With Accreditation Pending, VVC Board Holds Off On Renewing President’s Contract

(December 28)   VICTORVILLE–The Victor Valley College Board of Trustees has declined to renew Christopher O’Hearn’s contract as college president.
O’Hearn’s contract will expire on June 30. The proposal before the board earlier this month called for a two-year extension. The full board voted 4-1 not to make that extension at the present time, with Dennis Henderson dissenting. The board has the option of taking up the issue of O’Hearn’s continued tenure again before his contract expires.
Board member Joe Brady said the board’s vote should not be interpreted as an indication of a lack of confidence in O’Hearn or disapproval of his leadership thus far. He said the board majority simply did not want to be stampeded into action at this time.
“We had to give notice by the end of December on whether we were going to extend his contact,” Brady said. “We voted against doing that at this time. That is not to say we could not sit down and have a different outcome in February, March or April. This had nothing to do with any dissatisfaction with his performance. He has a contract that expires in June and we were being asked to extend it another two years. That would have been a two-and-a-half-year commitment to keep him and at this point we are not ready to do just that.”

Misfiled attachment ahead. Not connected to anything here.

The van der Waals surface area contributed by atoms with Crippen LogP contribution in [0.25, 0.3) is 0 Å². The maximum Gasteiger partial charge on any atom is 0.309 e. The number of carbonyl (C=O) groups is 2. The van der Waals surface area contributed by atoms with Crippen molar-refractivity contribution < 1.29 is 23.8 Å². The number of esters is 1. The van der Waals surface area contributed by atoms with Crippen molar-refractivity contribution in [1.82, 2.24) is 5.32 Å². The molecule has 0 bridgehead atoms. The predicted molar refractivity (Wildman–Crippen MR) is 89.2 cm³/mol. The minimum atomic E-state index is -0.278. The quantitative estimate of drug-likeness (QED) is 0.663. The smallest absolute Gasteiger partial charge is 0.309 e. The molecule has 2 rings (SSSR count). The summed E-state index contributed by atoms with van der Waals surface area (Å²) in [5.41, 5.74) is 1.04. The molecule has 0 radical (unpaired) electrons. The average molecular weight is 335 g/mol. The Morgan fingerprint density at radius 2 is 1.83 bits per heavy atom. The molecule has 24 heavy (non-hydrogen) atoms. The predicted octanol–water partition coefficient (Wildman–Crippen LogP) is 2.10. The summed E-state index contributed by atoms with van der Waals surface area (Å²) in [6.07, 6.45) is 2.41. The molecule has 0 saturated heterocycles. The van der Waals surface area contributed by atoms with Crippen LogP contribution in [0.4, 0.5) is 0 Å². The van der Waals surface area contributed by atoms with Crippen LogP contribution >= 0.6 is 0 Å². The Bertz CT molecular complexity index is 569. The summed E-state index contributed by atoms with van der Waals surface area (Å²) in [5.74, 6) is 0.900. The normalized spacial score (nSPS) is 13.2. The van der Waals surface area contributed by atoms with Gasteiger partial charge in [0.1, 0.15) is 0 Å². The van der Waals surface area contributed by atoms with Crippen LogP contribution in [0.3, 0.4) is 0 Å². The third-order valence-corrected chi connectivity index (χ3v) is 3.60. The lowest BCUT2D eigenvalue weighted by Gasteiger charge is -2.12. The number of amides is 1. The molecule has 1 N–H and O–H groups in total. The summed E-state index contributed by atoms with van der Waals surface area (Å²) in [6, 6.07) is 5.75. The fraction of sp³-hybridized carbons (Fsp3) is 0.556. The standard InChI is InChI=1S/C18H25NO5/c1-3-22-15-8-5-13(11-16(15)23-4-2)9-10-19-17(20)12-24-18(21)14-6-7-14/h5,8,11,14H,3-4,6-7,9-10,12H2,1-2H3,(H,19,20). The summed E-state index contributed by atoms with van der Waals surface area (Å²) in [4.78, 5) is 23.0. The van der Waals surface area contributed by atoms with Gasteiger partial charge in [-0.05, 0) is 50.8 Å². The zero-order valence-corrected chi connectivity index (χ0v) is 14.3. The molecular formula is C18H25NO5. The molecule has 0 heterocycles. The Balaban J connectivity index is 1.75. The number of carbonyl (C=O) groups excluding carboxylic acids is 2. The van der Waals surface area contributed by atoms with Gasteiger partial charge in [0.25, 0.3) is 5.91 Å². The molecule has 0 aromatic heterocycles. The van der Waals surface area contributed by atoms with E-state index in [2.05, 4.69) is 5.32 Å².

A major challenge to the college and O’Hearn has been the college’s placement on accreditation probation as of June 2011.
The Accrediting Commission for Community and Junior Colleges is to give a report on its review of the college in February, providing an indication of whether the college will be returned to full accreditation. That report is very likely to have a bearing on whether the college will choose to keep O’Hearn as president.
Brady said he believed O’Hearn had done a “credible job” in seeking to return the college to full academic status, but he said “We’re all sensitive to the college’s image and the need to carry out the academic mission, which is to provide students with credits toward a four-year degree at another institution or to train our residents with skills needed in the workforce. I think the voters sent a message when they did not return Joe Range to the board that they want a change in the college and its focus. Giving the president a two-year extension at this point, if you look at everything that is going on is not consistent with that new vision.”

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